It’s Friday morning, and the sun is brightly shining again. The temperature is expected to get to near 90.
We could use a good rain.
The planters are quiet today. No further replanting is needed, unless another unexpected event occurs: flooding, hail, or other localized event. The corn crop has experienced a kind of ‘perfect storm’ this spring. Many factors converged. Cold weather, dry weather, preplant nitrogen nitrification process hampered by the dry weather, and now very warm weather. Most corn fields, right now, do not pass the “I’m really pleased by the appearance as I drive by in the pickup” test. I have even seen some small patches of corn ‘rolling up’ in stress from lack of moisture– a rare sight in May. Greg Anthis, our fertilizer and herbicide consultant from CPS Wheatland says he has sent out more corn seed for replanting this year than ever before.
It has been challenging for the corn crop, but the soybeans are, for the most part, looking very nice. I have only had to replant about 50 acres of soybeans, and that was mostly from a too-heavy rain a couple Fridays ago. The replanted corn is up and looking pretty good, it’s just a few weeks behind the early-planted fields. It was replanted at an early-enough date so that the yield potential is still good. The old rule of thumb on planting dates for corn: For every day after May 10 that planting is delayed, you lose about 1 bushel per acre of yield potential. There are exceptions, of course, because the subsequent weather is the greatest factor. Corn in 2011 was a good example, for all the 2011 corn was planted after May 10, some even planted in early June… and the yield results were pretty good… I think all this goes to reassure us that our Maker is in charge, and He has reminded us in many ways that He can bring blessing out of adversity.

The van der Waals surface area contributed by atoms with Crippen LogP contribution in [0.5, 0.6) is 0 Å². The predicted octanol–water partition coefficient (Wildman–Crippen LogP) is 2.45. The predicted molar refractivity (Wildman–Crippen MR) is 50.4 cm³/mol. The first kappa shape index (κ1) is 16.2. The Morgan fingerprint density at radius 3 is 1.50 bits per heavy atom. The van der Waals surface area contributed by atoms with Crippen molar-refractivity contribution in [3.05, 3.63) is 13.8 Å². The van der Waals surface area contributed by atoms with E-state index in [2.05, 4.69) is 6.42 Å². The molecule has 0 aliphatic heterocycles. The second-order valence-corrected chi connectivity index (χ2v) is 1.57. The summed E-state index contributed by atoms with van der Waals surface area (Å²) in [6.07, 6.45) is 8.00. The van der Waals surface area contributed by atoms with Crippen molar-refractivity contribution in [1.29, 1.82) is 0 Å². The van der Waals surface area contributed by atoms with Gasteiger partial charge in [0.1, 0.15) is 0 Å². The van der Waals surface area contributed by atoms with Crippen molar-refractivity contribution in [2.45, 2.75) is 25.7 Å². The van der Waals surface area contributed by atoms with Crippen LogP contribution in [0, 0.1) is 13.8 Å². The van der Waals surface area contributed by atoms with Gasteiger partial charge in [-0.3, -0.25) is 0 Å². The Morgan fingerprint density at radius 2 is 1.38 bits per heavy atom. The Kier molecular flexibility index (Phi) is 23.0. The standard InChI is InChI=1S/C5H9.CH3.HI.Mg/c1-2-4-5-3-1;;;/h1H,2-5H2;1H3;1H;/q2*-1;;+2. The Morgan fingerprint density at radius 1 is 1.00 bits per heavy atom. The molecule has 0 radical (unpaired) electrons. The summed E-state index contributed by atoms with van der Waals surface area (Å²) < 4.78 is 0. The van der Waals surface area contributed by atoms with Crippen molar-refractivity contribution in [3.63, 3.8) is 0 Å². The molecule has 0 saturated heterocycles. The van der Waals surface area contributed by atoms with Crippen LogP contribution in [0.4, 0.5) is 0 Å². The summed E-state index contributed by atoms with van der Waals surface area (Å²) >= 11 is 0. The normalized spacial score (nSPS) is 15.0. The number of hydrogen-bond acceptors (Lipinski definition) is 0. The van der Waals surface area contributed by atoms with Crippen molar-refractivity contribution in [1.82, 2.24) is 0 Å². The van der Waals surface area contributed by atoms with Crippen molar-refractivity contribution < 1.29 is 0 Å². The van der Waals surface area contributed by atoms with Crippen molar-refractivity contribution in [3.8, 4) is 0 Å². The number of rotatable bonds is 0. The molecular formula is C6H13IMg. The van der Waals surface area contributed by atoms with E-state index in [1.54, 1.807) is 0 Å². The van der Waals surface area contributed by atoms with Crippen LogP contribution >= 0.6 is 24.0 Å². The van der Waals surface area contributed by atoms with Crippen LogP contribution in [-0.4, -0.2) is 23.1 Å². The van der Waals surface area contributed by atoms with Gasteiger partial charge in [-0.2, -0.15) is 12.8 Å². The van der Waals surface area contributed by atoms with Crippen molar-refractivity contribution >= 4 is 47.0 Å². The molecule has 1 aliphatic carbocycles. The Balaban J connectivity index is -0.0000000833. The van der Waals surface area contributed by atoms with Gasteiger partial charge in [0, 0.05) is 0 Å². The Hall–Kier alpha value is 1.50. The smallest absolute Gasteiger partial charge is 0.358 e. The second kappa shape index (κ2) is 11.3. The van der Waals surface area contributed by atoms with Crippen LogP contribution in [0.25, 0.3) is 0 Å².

I have a long list of tasks to accomplish today, so I had better get going on it! Have a great weekend.